Cheers,

Justin
 
L-188
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RE: For Airline Pilots Please: A Specific T/O Query.

Wed Feb 20, 2002 9:39 pm

Keep in mind that everybody here seems to be focused on turbine powered airliners. Yes. I am aware that piston engines don't "spool up"


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Keep in mind that on a lot of the piston powered airliners, such as the BE-18, PA-18, PA-28, PA-31, C-206, C-207, C-402 ect.


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You can hold the brakes and goose the throttle before break releasing and rolling. You are also a lot more likely to find youself in a short runway situation where you are going to need that capablity then you are going to in a 737 or A-340.


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Before I get out of here I better give a specific example of a big aircraft that would run up to full power before starting to roll.

King Cove, Alaska is about 3300 feet long, gravel surface. Northern Air Cargo gets contract flights with the cannery there to fly salmon roe out. They can only fly out a half load due to the runway length. So they pick up half a load fly it to Cold Bay which is roughly 50 miles away and they fly back and pick up the rest of the load. Go back to Cold Bay get the 1/2 load they dumped off the airplane and they fly it the 550 miles to Anchorage.

Anyway in that situation with that airport you can damm well be sure they are running up those motors to power before releasing the brakes.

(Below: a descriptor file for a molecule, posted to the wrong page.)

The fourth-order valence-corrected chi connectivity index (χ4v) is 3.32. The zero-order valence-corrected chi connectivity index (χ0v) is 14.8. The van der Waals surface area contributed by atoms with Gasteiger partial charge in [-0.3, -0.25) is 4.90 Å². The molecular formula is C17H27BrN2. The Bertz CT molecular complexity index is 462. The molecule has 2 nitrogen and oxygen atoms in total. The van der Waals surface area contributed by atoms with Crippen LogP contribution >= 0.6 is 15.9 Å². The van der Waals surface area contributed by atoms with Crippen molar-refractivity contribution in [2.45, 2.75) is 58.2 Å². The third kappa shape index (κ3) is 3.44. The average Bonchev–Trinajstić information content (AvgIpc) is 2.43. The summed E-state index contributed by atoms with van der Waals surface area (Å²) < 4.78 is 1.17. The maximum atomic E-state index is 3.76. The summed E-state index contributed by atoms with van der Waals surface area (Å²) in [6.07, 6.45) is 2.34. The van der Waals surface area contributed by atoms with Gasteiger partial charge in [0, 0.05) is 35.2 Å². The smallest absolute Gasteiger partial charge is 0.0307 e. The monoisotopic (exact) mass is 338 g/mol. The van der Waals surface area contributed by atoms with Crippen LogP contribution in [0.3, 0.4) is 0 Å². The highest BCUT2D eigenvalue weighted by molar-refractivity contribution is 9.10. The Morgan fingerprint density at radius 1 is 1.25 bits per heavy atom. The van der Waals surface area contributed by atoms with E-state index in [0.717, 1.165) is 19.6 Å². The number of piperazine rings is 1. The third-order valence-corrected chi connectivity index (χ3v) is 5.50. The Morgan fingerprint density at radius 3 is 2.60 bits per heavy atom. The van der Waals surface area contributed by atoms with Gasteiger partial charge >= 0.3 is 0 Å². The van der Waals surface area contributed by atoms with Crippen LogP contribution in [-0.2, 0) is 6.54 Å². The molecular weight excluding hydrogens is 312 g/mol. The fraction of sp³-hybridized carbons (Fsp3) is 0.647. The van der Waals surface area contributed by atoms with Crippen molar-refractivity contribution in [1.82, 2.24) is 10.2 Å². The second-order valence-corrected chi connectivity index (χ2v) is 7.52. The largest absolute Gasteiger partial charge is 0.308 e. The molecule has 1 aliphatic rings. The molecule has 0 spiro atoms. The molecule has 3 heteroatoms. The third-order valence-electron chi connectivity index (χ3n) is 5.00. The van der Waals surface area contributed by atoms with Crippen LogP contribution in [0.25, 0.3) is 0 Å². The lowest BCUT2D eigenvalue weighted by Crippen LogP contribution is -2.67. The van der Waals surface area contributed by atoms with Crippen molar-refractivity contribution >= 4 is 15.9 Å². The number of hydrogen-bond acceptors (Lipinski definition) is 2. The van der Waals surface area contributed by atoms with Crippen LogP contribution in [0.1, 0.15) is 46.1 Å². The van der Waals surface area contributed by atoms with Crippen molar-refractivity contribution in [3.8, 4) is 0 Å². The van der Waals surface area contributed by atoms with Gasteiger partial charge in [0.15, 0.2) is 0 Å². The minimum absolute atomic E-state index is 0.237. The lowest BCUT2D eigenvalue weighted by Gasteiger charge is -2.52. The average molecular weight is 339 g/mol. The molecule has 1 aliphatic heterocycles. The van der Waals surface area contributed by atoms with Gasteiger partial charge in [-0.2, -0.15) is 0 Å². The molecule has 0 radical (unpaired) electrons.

Could you imagine what would happen if one of them didn't come up on power in the middle of a rolling takeoff?


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OBAMA-WORST PRESIDENT EVER....Even SKOORB would be better.
 
411A
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RE: For Airline Pilots Please: A Specific T/O Query.

Thu Feb 21, 2002 2:34 am

Well L-188, having flown DC-6B's many years ago, I can tell you for a fact that operators do not runup to full power with the brakes set on gravel runways....rather expensive repair bill on the Hamilton Standard 45E60 propellors would result.
The overhaul cost today is approximately $15,000 each including deice boots...not a small sum for many operators.
And as for "goosing the throttle"...not on large radial engines you don't, overhaul cost on an R-2800CB16 is now approaching $80,000.
In the airline business, care of your expensive equipment is very necessary....just ask the guys who have to sign the maintenance checks.
That is WHY pilot technique is very important, especially in small carriers.
 
JA54123
Posts: 128